Wednesday, September 23

Letters to the Editor

Google+ Pinterest LinkedIn Tumblr +


I lived in Tennessee for more than 20 years but am now back in my home state of Louisiana. Tennessee will always be home to me. I really miss The Tennessee Magazine. I saved a lot of mine from when I lived there. Is there any way I can buy a subscription to your wonderful magazine? It would bring me so much joy. I still have family there, but they don’t want to part with their issues.

Sincerely, Dottie J. Jackson, Mer Rouge, Louisiana

Editor’s note:
The Tennessee Magazine subscriptions are available to people who are not members of electric cooperatives. The cost is $15 for one year or $30 for three years. Please check our website and choose a subscription at


Thank you, Ermco, for providing jobs and taking such good care of your employees. Great story.

Claudia Belden
Smyrna, Middle Tennessee EMC

Secret City

I greatly enjoyed your World War II article about the Secret City in your latest issue! I would love to see more insightful, historical articles in future publications!

I also loved the article about the Milsap family. It was very warm, and it touched my heart.

Thank you.
Kelsey Toledo
Sewanee, Duck River EMC


I was trying to find the link for the poetry contests but could not locate it. Have you stopped this contest? Please let me know. If you have stopped it, is there a chance that it could be brought back again?

Thank you.
Jackie Houk
Murfreesboro, Middle Tennessee EMC

Editor’s note: The poetry contest runs every month in the magazine. Go to our website,, and click on the “Contests” tab.


I just was wondering what the contest is for May for photography.

Thank you.
Kelly Orose
New Market, Appalachian EC

Editor’s note: We only publish Shutterbug Photography Contests twice a year. The announcement for the next contest, themed “Golden Hour,” in on page 35 of this magazine. The online entry form will be available June 1 under the “Contests” tab at You can also find the past winners at

Mother’s Day

Hi, Robin and Chris,

I am contacting you today to make a complaint about your May 2019 edition of The Tennessee Magazine.

I was appalled to read the blatantly sexist article titled “Treat Mom to a chore-free day.” In a society trying to break through the constraints of gender norms and their consequences, why would you think this is acceptable for publication? Mothers — and all women in general — are not responsible for cleaning up after their families. A woman does not bear that responsibility solely because she is a female. Maybe this was true many years ago — during a time when marital rape was legal, women were viewed as property and didn’t have the right to vote.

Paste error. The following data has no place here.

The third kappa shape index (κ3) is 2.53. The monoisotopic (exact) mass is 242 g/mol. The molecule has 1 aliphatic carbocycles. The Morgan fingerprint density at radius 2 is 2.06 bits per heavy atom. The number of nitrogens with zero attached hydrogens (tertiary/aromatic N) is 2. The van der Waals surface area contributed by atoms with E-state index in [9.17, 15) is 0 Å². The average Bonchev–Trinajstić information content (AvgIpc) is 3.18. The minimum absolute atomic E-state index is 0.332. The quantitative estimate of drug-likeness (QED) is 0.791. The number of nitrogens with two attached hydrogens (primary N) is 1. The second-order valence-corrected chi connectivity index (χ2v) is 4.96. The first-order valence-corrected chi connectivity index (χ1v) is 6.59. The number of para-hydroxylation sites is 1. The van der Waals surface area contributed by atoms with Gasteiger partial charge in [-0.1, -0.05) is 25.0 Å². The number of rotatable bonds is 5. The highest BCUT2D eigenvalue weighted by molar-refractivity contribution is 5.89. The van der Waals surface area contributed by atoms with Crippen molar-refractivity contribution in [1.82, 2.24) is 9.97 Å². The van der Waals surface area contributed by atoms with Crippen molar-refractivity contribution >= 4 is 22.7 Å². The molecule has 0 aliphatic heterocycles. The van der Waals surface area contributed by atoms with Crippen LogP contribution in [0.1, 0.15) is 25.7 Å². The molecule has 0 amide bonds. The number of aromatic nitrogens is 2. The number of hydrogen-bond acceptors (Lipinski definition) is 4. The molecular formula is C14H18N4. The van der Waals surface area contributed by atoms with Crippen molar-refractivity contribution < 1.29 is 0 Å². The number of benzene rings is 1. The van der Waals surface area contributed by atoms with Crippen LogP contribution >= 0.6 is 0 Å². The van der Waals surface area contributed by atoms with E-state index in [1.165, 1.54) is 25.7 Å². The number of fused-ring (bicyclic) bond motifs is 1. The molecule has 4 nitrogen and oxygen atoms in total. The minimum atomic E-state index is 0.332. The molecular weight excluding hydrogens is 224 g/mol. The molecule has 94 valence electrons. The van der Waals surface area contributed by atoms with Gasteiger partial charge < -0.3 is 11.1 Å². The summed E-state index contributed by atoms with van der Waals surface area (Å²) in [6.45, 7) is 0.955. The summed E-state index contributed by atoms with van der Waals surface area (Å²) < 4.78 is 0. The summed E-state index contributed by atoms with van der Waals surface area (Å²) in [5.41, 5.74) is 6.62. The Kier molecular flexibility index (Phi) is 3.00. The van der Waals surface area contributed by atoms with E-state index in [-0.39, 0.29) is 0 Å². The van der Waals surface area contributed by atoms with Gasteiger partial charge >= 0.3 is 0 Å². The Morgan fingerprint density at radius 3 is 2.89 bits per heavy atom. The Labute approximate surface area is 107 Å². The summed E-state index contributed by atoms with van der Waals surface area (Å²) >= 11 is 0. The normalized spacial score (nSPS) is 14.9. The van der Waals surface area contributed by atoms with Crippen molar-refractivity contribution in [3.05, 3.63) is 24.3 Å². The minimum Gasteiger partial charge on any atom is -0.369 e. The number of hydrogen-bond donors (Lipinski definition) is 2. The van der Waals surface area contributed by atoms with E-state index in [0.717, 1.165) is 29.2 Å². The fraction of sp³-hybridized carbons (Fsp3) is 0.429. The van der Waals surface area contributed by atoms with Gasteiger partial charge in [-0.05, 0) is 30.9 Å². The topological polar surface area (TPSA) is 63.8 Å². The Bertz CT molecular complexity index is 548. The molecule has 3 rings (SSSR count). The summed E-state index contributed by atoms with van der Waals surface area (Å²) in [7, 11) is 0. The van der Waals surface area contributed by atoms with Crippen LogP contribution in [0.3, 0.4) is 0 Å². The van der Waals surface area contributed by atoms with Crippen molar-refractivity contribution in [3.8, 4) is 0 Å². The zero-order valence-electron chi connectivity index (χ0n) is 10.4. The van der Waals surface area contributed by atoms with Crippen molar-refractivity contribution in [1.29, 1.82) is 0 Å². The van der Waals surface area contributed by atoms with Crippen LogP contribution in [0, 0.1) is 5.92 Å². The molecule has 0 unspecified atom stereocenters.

Why are you implementing the outdated and inherently wrong mindset that it is only the women who are responsible for keeping the entire home clean? Would you ever consider titling a Father’s Day article the same way? Clearly not.

Women deal with sexism on a daily basis, and it is beyond frustrating. You have undoubtedly upset hundreds — if not thousands — of women by publishing this article and sending it to all the homes that subscribe to your magazine. I hope to see a public apology published in your next edition, or you will lose my family’s business.

Margaret Nagai, Virginia

Editor’s note:

Hello, Dr. Nagai,

As a female editor in the South, I understand the points you made in your letter to the editors. I believe we would, in fact, run an article under the headline “Treat Dad to a chore-free day.”

When I read the article, I took it from the point of view that everyone has chores at home, and any break from those chores is a welcome event. Where we may have fallen short is to not include traditionally male-dominated “outside” tasks like mowing the lawn or washing the car in our suggestions of how to help Mom enjoy a chore-free day. We shouldn’t have singled out only in side chores, traditionally dominated by women.

At my house, I may do any or all of the above chores during the course of the week — not because certain things are assigned to me as a female but because they all need to be done by someone in the household.

The article wasn’t meant to assign inside chores to only mothers. The intent was to say, “Give your mom a break on Mother’s Day.”

Thank you for writing to us with your concerns.


About Author

Comments are closed.